- Policymakers tend to describe as “deterrence” actions or situations that are, in fact, coercive. Most recently, the commander of US Central Command described the United States as in a state of “contested deterrence” with Iran.
- However, deterrence and coercion are different concepts. Confusing these terms leads to muddled strategy and poor communication.
- Policymakers should be deliberate about how they talk about US strategy, and take care to avoid defaulting to deterrence language to describe actions that are not deterrence.
What’s the issue?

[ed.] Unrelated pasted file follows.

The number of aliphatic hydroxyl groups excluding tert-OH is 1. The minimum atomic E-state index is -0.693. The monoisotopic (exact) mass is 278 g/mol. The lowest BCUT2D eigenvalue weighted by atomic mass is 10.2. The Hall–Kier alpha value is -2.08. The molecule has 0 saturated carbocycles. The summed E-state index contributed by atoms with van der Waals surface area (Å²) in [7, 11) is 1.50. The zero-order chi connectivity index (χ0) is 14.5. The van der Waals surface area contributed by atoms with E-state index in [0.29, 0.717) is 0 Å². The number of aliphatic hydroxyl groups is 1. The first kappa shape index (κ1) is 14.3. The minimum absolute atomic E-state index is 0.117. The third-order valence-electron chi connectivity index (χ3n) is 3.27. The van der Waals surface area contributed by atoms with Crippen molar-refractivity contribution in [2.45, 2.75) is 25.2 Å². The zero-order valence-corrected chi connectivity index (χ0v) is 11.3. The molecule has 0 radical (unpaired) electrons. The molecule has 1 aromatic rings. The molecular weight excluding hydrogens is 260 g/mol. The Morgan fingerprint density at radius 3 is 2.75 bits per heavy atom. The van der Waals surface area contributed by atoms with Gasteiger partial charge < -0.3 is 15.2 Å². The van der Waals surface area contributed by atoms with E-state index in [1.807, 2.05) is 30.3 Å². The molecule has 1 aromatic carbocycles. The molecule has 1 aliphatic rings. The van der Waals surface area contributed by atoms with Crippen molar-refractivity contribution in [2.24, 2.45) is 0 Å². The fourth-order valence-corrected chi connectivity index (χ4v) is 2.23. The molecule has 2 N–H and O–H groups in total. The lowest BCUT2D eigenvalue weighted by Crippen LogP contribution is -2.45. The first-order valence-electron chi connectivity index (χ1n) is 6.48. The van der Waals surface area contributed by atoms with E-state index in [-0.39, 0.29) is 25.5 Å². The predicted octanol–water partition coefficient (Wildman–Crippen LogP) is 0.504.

On February 8, General Kenneth McKenzie, the commander of US Central Command, described in a speech at the Middle East Institute that the United States is currently in a period of “contested deterrence” with Iran. The term “contested deterrence” is only one of a number of permutations of deterrence that policymakers and senior leaders have used to describe actions they seek to convey as such. For instance, in January 2020, then-Secretary of State Mike Pompeo delivered an address titled “The Restoration of Deterrence: The Iranian Example.” In the speech, Pompeo described the Donald Trump administration’s goals toward Iran as “re-establishing deterrence—real deterrence.” Similarly, Trump’s former national security advisor, General H.R. McMaster, described in his book, Battlegrounds: The Fight to Defend the Free World, the US strike that killed Qasem Soleimani and Abu Madhi al-Muhandis, as well as economic sanctions against Iran, as policies aimed at “restoring deterrence of Iran.” Likewise, retired General David Petraeus described the Soleimani strike as enabling the United States to “reestablish deterrence” against Iran.